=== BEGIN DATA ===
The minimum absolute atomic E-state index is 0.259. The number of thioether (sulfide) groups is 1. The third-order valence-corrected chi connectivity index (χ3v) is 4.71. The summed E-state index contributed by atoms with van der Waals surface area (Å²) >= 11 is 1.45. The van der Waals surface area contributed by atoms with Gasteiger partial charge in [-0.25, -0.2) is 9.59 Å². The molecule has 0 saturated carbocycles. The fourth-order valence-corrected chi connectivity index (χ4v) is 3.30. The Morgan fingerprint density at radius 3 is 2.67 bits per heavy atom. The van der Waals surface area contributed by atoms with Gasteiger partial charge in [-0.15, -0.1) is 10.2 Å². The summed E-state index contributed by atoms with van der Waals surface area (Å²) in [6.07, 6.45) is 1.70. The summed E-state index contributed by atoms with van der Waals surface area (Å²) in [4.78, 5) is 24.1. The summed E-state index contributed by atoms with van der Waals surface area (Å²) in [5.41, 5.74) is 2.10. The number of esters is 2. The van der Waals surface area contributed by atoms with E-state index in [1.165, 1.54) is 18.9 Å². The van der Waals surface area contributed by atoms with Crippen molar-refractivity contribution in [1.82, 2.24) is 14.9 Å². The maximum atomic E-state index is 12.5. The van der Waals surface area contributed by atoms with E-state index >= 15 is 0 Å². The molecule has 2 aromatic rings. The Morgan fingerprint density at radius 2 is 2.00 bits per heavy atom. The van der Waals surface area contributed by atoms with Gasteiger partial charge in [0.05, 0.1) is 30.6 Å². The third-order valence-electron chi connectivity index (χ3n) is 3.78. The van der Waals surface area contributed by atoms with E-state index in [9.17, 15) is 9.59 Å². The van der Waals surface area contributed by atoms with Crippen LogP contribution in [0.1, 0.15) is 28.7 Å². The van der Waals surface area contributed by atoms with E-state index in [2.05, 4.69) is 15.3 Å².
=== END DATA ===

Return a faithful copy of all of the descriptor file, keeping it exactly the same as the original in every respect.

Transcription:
The minimum absolute atomic E-state index is 0.259. The number of thioether (sulfide) groups is 1. The third-order valence-corrected chi connectivity index (χ3v) is 4.71. The summed E-state index contributed by atoms with van der Waals surface area (Å²) >= 11 is 1.45. The van der Waals surface area contributed by atoms with Gasteiger partial charge in [-0.25, -0.2) is 9.59 Å². The molecule has 0 saturated carbocycles. The fourth-order valence-corrected chi connectivity index (χ4v) is 3.30. The Morgan fingerprint density at radius 3 is 2.67 bits per heavy atom. The van der Waals surface area contributed by atoms with Gasteiger partial charge in [-0.15, -0.1) is 10.2 Å². The summed E-state index contributed by atoms with van der Waals surface area (Å²) in [6.07, 6.45) is 1.70. The summed E-state index contributed by atoms with van der Waals surface area (Å²) in [4.78, 5) is 24.1. The summed E-state index contributed by atoms with van der Waals surface area (Å²) in [5.41, 5.74) is 2.10. The number of esters is 2. The van der Waals surface area contributed by atoms with E-state index in [1.165, 1.54) is 18.9 Å². The van der Waals surface area contributed by atoms with Crippen molar-refractivity contribution in [1.82, 2.24) is 14.9 Å². The maximum atomic E-state index is 12.5. The van der Waals surface area contributed by atoms with E-state index >= 15 is 0 Å². The molecule has 2 aromatic rings. The Morgan fingerprint density at radius 2 is 2.00 bits per heavy atom. The van der Waals surface area contributed by atoms with Gasteiger partial charge in [0.05, 0.1) is 30.6 Å². The third-order valence-electron chi connectivity index (χ3n) is 3.78. The van der Waals surface area contributed by atoms with E-state index in [9.17, 15) is 9.59 Å². The van der Waals surface area contributed by atoms with Crippen LogP contribution in [0.1, 0.15) is 28.7 Å². The van der Waals surface area contributed by atoms with E-state index in [2.05, 4.69) is 15.3 Å².